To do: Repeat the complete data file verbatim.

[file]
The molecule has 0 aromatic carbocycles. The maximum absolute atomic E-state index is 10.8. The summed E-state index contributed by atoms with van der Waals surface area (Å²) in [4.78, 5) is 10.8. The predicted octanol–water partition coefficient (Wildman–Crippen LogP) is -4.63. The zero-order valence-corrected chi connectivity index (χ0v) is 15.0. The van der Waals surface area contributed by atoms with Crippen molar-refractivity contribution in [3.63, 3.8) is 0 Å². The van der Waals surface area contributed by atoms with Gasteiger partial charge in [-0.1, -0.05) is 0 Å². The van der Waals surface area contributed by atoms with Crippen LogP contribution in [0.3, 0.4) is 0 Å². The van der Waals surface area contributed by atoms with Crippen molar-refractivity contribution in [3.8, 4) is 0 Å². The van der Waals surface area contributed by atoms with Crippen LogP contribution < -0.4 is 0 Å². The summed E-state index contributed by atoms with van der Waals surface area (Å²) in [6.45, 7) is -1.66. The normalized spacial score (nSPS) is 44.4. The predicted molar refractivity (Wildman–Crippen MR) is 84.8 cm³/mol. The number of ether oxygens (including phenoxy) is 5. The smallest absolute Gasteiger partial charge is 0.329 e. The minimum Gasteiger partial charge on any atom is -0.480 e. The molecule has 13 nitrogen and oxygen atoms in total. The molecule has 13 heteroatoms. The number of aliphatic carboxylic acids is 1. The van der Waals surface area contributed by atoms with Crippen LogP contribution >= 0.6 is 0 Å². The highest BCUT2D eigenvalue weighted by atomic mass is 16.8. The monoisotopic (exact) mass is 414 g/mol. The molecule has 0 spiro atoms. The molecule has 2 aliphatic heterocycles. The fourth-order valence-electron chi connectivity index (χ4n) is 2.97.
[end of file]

The molecule has 0 aromatic carbocycles. The maximum absolute atomic E-state index is 10.8. The summed E-state index contributed by atoms with van der Waals surface area (Å²) in [4.78, 5) is 10.8. The predicted octanol–water partition coefficient (Wildman–Crippen LogP) is -4.63. The zero-order valence-corrected chi connectivity index (χ0v) is 15.0. The van der Waals surface area contributed by atoms with Crippen molar-refractivity contribution in [3.63, 3.8) is 0 Å². The van der Waals surface area contributed by atoms with Gasteiger partial charge in [-0.1, -0.05) is 0 Å². The van der Waals surface area contributed by atoms with Crippen LogP contribution in [0.3, 0.4) is 0 Å². The van der Waals surface area contributed by atoms with Crippen molar-refractivity contribution in [3.8, 4) is 0 Å². The van der Waals surface area contributed by atoms with Crippen LogP contribution < -0.4 is 0 Å². The summed E-state index contributed by atoms with van der Waals surface area (Å²) in [6.45, 7) is -1.66. The normalized spacial score (nSPS) is 44.4. The predicted molar refractivity (Wildman–Crippen MR) is 84.8 cm³/mol. The number of ether oxygens (including phenoxy) is 5. The smallest absolute Gasteiger partial charge is 0.329 e. The minimum Gasteiger partial charge on any atom is -0.480 e. The molecule has 13 nitrogen and oxygen atoms in total. The molecule has 13 heteroatoms. The number of aliphatic carboxylic acids is 1. The van der Waals surface area contributed by atoms with Crippen LogP contribution >= 0.6 is 0 Å². The highest BCUT2D eigenvalue weighted by atomic mass is 16.8. The monoisotopic (exact) mass is 414 g/mol. The molecule has 0 spiro atoms. The molecule has 2 aliphatic heterocycles. The fourth-order valence-electron chi connectivity index (χ4n) is 2.97.